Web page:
by FPA member David Zuckerman, CFP®, CIMA®
Last Updated: August 20, 2012
Although perseverance is typically seen as a positive attribute, it can actually work against you when it takes the form of a behavioral bias that leads to irrational decisions. By combining the study of psychology with economics, behavioral finance offers valuable insight into belief perseverance biases.
According to traditional economics, people act rationally by objectively evaluating all available information. Unfortunately, rational decision making is often encumbered by behavioral biases that favor existing beliefs and opinions over new information; and these biases can lead to irrational decisions and suboptimal outcomes. By familiarizing yourself with different belief perseverance biases, you can become a better investor.
The human mind has a tendency to favor existing opinions, even when new information runs contrary to prior beliefs; and by failing to objectively evaluate new information, people often allow old, irrational beliefs to persevere.
As an example, many investors fell victim to conservatism bias during the financial crisis of 2008-09 and did not benefit from the robust recovery in the stock market that followed the financial crisis. These investors stuck to bearish portfolio holdings despite signs of economic recovery and improving corporate profits. The result for many of these “perma-bears” was that the financial crisis took a far higher toll on their wealth than it would have had they objectively evaluated new information.
Of course, the quantity and complexity of information available to investors can be overwhelming; and sifting through large amounts of data and reformulating an opinion can be mentally taxing and stressful. So what can you do the next time you sense a tendency to allow irrational beliefs to persevere? Try keeping an investment journal which contains information that is contrary to your existing opinions. Perform a new round of fundamental analysis when the data indicates that your opinion may be wrong.
Illusion of Control Bias
Illusion of control bias refers to the mind’s tendency to believe that outcomes can be controlled in situations where no control is possible. As an example, a study of hypothetical lottery participants showed that people who were allowed to pick their own lottery numbers were willing to pay higher prices for each ticket than people who were required to use randomly generated lottery numbers.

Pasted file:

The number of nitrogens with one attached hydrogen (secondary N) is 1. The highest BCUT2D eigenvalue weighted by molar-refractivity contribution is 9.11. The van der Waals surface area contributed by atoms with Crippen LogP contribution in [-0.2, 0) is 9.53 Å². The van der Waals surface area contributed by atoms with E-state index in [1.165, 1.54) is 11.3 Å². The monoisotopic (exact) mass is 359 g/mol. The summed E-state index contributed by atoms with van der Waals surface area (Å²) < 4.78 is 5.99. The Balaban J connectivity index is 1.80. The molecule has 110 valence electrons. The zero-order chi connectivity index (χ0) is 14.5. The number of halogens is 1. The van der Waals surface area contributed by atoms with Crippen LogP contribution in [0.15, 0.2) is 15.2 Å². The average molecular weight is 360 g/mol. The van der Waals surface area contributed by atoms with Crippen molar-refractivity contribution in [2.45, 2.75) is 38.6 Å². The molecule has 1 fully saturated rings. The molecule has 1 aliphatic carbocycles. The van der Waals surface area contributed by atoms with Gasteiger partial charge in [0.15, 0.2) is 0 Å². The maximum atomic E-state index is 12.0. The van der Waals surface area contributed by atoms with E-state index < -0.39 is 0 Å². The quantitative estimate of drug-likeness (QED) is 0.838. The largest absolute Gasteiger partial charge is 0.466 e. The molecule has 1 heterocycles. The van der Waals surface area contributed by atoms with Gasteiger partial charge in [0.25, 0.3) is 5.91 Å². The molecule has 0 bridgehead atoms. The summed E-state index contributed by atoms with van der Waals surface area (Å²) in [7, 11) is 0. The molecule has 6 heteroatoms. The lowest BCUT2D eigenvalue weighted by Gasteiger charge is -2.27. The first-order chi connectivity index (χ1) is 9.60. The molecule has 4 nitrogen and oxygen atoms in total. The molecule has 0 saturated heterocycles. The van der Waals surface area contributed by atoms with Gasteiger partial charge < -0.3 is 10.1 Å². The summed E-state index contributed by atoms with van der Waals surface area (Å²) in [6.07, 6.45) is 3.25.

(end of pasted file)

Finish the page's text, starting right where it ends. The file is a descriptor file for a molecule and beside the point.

One of the most common manifestations of this illusion of control bias occurs when an investor trades too frequently, because of the illusory belief that trading more provides greater control over outcomes. In fact, research has shown that frequent trading hurts returns and investors who trade online are particularly susceptible to this behavioral bias.¹
Another example of illusion of control bias would be an investor that decides against diversification in favor of concentrated exposure to shares of his own company’s stock. The reality is that most people have virtually no control of the company they work for; and by holding too much exposure to company stock, they are putting both their job and their portfolio at risk if the company underperforms. Under no circumstances should your employer’s stock comprise more than 10 percent of your investment portfolio, and many professional money managers recommend limiting exposure to 5 percent or less of your total portfolio.
Keeping an investment journal can also be helpful in combating the illusion of control bias. By recording your reasons for making investment decisions, you can benefit from hindsight and evaluate your reasoning. Then, if you spot a pattern of suboptimal outcomes that is associated with a particular type of reasoning, consider reformulating your analysis in a manner that excludes the suspect factor. For example, many investors find themselves selling stocks when bad macroeconomic news hits the headlines in the hope that they will be able to avoid future losses. The reality, however, is that few investors are able to time the market with repeatable accuracy. So if your attempts to avoid future losses are not successful, consider a different investment strategy that focuses on fundamentals as opposed to timing.
If you need help counteracting belief perseverance biases or assessing your susceptibility, consider consulting a CERTIFIED FINANCIAL PLANNERTM from the Financial Planning Association® with the experience and expertise necessary to guide you.
FPA member David Zuckerman, CFP®, CIMA®, is Principal and Chief Investment Officer at Zuckerman Capital Management, LLC in Los Angeles, CA. He serves as CFP Board Ambassador and Director at Large for the Los Angeles chapter of the Financial Planning Association.
¹Michael Pompian, Behavioral Finance and Investor Types (John Wiley & Sons, Inc., 2012), 25-30